You Have Your Tax Refund... Now What?

4/19/2022 - By Christina Doss, AAMS

This blog has been updated on 4/19/2022 from its original publishing on 3/31/2017.

The size of your refund is based on the amount you overpaid on your taxes during the year.  If you pay in less, your take-home pay will be greater. Essentially you are allowing the government to use your money during the year but for those who are not disciplined savers they may be better off overpaying the government and realizing a refund at the end of the year. For some, it can be a good way to “force” savings.     

Everyone’s financial situation is unique, so what may be the best course of action for one individual may not be for another.  So, what do you do if you receive a refund? Generally, you can Save, Spend or Gift it. 

Save:

  1. Build an emergency savings fund if you do not have one already. Planners typically advise having 3-6 months’ worth of expenses readily accessible in case of an emergency.  
  2. Contribute to a Traditional or Roth IRA. Contributions to a traditional IRA may be deductible, depending on your income but contributions to a Roth are not.  Traditional IRAs provide for tax-deferred growth while Roth’s offer the added benefit of tax-free withdrawals. Contributions to IRAs can be combined with contributions to an employer-provided plan to maximize retirement funding. (Rules regarding IRAs can be complex so speak with a tax advisor regarding eligibility.)
  3. Build your wealth. Use your tax return to invest in stock and bond funds through a taxable brokerage account. Though you are required to pay taxes on the growth of these accounts each year, they are typically taxed at a lower rate than income. You can add or remove money from the account at any time which makes them a great option for pre-retirement savings goals, like buying a home or a boat.   

Spend/Reduce Debt:

  1. Reduce Debt. Pay down (or pay off) high-interest rate debt or high-balance credit cards. Now is also a good time to reduce your student loan balance, as many student loans are still charging 0% interest due to the pandemic. This means 100% of your payment is applied against your outstanding balance, rather than a portion being paid in interest.   
  2. Make an extra payment towards your mortgage for the year if your mortgage company or bank allows for early repayment without penalty and will apply that payment to the principal balance.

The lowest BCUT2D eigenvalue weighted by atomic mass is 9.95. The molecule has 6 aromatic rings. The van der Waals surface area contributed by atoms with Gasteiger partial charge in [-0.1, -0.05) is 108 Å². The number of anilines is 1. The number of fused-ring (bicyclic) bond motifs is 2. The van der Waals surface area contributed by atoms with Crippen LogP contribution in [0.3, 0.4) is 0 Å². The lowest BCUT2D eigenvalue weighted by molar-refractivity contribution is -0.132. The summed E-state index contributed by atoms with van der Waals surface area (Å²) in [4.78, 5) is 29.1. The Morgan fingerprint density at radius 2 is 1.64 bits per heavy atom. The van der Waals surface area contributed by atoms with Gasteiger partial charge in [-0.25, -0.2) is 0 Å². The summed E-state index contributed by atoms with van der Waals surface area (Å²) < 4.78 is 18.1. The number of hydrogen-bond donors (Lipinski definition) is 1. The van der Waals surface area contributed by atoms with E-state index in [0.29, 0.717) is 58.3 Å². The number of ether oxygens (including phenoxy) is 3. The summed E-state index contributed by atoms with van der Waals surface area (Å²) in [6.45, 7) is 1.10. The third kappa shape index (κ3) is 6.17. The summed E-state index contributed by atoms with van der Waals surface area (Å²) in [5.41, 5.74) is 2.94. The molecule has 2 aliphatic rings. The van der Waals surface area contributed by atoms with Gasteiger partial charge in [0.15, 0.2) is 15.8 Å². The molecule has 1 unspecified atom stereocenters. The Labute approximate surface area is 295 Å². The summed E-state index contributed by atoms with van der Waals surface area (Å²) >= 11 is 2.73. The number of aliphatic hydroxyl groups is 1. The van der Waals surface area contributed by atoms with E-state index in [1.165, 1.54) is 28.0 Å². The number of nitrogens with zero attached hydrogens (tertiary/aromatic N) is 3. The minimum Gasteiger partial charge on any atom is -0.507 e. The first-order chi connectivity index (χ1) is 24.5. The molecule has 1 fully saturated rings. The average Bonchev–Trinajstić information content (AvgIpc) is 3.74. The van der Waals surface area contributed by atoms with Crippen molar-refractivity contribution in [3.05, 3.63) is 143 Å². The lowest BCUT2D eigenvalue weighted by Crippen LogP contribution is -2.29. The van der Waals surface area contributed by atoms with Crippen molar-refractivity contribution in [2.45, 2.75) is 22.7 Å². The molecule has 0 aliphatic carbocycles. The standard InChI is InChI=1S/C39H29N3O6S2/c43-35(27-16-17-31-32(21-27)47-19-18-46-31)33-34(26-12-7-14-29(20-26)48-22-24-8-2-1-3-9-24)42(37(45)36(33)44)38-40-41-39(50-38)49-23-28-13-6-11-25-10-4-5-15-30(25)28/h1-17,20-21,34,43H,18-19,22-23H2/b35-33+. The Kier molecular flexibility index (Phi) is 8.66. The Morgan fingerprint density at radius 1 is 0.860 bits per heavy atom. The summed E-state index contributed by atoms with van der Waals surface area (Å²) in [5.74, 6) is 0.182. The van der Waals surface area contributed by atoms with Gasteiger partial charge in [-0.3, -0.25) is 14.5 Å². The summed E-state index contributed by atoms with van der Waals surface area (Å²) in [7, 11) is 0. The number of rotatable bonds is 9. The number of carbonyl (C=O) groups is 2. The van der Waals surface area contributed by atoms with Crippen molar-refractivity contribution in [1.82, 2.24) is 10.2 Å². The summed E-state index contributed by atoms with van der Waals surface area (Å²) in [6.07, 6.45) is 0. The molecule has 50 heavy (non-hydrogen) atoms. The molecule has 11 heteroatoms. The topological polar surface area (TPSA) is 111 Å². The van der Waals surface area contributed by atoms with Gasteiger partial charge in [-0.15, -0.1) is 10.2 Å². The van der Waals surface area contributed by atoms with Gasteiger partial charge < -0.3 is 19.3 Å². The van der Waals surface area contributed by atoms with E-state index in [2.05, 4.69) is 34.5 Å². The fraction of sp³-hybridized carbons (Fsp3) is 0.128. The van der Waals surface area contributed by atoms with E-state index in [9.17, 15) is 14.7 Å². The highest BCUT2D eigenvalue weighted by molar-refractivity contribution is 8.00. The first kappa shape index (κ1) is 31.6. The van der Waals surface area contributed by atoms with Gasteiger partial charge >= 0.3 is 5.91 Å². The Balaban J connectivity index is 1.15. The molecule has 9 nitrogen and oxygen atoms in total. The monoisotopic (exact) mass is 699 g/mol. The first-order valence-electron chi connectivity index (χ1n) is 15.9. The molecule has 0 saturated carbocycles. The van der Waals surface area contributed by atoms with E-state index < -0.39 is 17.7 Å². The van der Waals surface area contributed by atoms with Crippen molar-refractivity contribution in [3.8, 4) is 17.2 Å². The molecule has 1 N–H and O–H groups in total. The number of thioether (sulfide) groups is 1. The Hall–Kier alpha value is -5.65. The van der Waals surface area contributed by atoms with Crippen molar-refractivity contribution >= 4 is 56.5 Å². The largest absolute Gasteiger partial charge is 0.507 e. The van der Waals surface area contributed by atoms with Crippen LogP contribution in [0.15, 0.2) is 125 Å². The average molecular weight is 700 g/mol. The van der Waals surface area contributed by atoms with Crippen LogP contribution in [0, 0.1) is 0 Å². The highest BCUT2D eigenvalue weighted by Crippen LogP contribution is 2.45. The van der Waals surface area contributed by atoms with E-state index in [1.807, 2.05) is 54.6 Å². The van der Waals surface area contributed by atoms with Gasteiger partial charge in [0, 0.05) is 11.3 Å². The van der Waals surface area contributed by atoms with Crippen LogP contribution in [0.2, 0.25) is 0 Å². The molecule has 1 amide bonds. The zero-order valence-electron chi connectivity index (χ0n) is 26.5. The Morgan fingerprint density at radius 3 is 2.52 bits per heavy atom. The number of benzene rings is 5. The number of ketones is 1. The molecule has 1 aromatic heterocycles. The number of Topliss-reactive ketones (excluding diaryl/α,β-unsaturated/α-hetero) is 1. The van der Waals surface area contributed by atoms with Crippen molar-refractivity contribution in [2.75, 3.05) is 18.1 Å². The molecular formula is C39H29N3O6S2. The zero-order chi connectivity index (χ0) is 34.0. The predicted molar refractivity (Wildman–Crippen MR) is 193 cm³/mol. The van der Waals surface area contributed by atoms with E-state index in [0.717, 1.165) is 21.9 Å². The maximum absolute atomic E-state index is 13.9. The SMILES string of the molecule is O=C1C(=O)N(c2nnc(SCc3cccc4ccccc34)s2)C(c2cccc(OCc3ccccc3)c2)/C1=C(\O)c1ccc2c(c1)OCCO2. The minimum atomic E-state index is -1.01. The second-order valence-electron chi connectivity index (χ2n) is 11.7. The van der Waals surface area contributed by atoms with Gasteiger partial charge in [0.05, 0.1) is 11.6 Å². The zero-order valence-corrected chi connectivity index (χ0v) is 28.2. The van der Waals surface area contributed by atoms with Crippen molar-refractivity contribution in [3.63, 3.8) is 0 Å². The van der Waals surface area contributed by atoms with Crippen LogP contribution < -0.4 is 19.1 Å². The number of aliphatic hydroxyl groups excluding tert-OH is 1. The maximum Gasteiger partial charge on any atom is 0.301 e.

3. Apply your refund towards next years’ tax bill. 

Gift: 

  1. Gift money to a child or grandchild through a 529 plan for a college education. Withdrawals for qualifying educational expenses are tax-free.  
  2. If you are charitably inclined, make a contribution to a charity. In addition to supporting your community, you may receive a tax benefit for your efforts if you itemize.

Other common uses for a tax refund: 

  1. Pay for home improvements.
  2. Put refund aside to save for a vacation or for holiday expenses.

Don’t want to receive a refund?

Instead of receiving a refund at the end of the year, consider decreasing your tax withholding rate and direct income to an employer-provided retirement plan, if your company offers one. Contributions decrease your taxable income. You may receive the added benefit of an employer match. 

A tax advisor or planning professional can assist in determining the best options for you. If you have any questions, contact a member of our Tax Consulting Team or Financial Advisors Group.

About the Author | Christina Doss, AAMS®

Christina is a shareholder in the Investment Advisory Services practice of Saltmarsh, Cleaveland & Gund. She is also the managing director of Saltmarsh Financial Advisors, LLC, an affiliate of Saltmarsh, Cleaveland & Gund. She is responsible for business development, client wealth management and financial planning and has 30 years of experience working in the financial services and wealth management industry. Prior to joining Saltmarsh in August 2013, she served as Pensacola city president and managing director of Private Wealth Management for the North Florida Division of SunTrust Bank where she was responsible for managing a team of advisors who supported high net worth clients and business owners with comprehensive wealth planning, asset management and banking needs. Her previous experience also includes 13 years with Charles Schwab Corporation serving in several capacities, including senior director for Schwab’s West Coast Private Client Division responsible for managing over 100 portfolio managers and $8 billion in client assets and senior sales director for Schwab’s national Financial Planning Division.


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